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http://dx.doi.org/10.2169/internalmedicine.7924-21DOI Listing
July 2021

Real-world data for golimumab treatment in patients with ulcerative colitis in Japan: interim analysis in post-marketing surveillance.

Intest Res 2021 Aug 4. Epub 2021 Aug 4.

Inflammatory Bowel Disease Center, Toho University Sakura Medical Center, Sakura, Japan.

Background/aims: Golimumab (GLM) is an anti-tumor necrosis factor-α drug approved for treating moderate-to-severe active ulcerative colitis (UC). A 52-week post-marketing surveillance (PMS) was initiated to evaluate its safety and effectiveness in patients with UC in Japan. We present an interim report of the ongoing PMS.

Methods: Patients received 200 mg of subcutaneous GLM at week 0, 100 mg at week 2, and 100 mg 4 weekly thereafter. The safety analysis set included 392 patients with UC, and the effectiveness analysis set 387 patients. Safety and effectiveness were assessed at week 6.

Results: Adverse drug reactions (ADRs) were reported in 8.2% (32/392) and serious ADRs in 4.6% (18/392). The most frequent ADRs were infection and infestation (3.3%), with herpes zoster being the most common. ADRs were significantly higher in patients with concomitant corticosteroid use (odds ratio [OR], 3.45; 95% confidence interval [CI], 1.40-9.68). No significant difference in ADR incidence was observed between patients aged ≥65 and <65 years (OR, 1.23; 95% CI, 0.35-3.47). Six-week effectiveness of GLM was confirmed by a decrease in the partial Mayo score (-2.3; 95% CI, -2.6 to -2.1) and C-reactive protein levels (-0.64; 95% CI, -0.92 to -0.36), including in the biologics-experienced population.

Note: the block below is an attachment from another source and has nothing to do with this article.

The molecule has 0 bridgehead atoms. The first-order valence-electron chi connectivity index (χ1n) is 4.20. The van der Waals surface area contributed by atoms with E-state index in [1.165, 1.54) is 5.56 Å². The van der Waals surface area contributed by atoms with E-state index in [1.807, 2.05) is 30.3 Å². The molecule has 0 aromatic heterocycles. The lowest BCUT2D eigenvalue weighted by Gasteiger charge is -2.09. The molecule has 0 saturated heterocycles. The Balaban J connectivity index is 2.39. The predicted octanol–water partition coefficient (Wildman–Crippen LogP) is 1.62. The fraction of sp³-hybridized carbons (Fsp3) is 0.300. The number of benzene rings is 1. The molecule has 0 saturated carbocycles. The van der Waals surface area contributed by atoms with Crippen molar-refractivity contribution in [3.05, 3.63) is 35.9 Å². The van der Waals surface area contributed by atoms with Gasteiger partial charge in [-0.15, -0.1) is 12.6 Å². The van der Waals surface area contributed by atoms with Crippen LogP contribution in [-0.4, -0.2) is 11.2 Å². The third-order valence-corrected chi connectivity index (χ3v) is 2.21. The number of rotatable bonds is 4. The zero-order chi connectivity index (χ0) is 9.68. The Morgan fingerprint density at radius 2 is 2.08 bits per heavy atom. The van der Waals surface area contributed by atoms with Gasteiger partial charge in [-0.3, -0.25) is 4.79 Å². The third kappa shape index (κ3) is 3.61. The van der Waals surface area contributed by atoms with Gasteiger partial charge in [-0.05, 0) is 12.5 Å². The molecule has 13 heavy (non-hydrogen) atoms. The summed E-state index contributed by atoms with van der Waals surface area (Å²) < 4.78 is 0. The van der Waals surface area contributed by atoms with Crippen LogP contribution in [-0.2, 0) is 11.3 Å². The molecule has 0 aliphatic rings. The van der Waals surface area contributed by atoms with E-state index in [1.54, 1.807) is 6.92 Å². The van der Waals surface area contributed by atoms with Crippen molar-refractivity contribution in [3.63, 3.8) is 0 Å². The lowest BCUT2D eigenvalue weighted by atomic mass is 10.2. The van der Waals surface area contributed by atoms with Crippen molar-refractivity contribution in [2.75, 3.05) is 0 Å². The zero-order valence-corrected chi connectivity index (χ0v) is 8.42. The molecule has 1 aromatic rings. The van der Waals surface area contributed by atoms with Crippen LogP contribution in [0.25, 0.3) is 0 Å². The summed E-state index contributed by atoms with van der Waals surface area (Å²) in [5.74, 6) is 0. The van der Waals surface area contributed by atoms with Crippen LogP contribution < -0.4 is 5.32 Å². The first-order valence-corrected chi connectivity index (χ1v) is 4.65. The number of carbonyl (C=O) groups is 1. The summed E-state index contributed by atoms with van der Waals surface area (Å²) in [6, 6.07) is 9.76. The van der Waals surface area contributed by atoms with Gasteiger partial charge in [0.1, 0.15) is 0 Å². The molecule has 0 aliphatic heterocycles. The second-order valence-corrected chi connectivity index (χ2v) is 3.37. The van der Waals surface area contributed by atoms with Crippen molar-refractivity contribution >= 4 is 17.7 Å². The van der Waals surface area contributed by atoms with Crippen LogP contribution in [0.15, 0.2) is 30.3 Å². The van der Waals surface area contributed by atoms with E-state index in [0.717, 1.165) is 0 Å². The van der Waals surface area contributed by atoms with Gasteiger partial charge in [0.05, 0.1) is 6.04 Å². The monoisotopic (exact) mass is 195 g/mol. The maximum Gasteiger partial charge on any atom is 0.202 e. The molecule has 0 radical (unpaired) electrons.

Conclusions: The safety and effectiveness of GLM at week 6 in a real-world setting were demonstrated in patients with UC in Japan. ADR patterns were consistent with previous reports with no new safety signals. Concomitant corticosteroid use may be associated with increased ADR incidence. The final results of the ongoing PMS are necessary for further evaluation.
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http://dx.doi.org/10.5217/ir.2021.00032DOI Listing
August 2021

The effects of amino acid/protein supplementation in patients undergoing hemodialysis: A systematic review and meta-analysis of randomized controlled trials.

Clin Nutr ESPEN 2021 Aug 7;44:114-121. Epub 2021 May 7.

Department of Physical Therapy, School of Rehabilitation, Hyogo University of Health Sciences, Kobe, Japan.

Background & Aims: We evaluated the efficacy of the intervention consisting of amino acid/protein supplementation on muscle mass, muscle strength and physical function in patients on hemodialysis.

Methods: This systematic review and meta-analysis identified potential studies through a systematic search of 4 electronic databases and references from eligible studies from database inception to August 2020. We included only randomized controlled trials reporting the efficacy of amino acid/protein supplementation on muscle mass, muscle strength and physical function in patients on hemodialysis.

Results: Of 6529 unique citation records, 4 studies including 243 participants were selected for inclusion in the meta-analysis. Although there were no significant differences in muscle mass and muscle strength between the intervention and control groups, amino acid/protein supplementation was shown to significantly improve physical function (shuttle walk, MD 32.7, 95% CI 21.7 to 43.7, P < 0.001; gait speed, MD 0.07, 95% CI 0.01 to 0.13, P = 0.02; timed up and go, MD -0.42, 95% CI -0.68 to -0.15, P = 0.002) in patients on hemodialysis.

Conclusions: We confirmed the positive effect of amino acid/protein supplementation on physical function in people undergoing hemodialysis. However, there is still insufficient evidence, and more rigorously designed randomized controlled trials with high quality are needed.
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http://dx.doi.org/10.1016/j.clnesp.2021.04.027DOI Listing
August 2021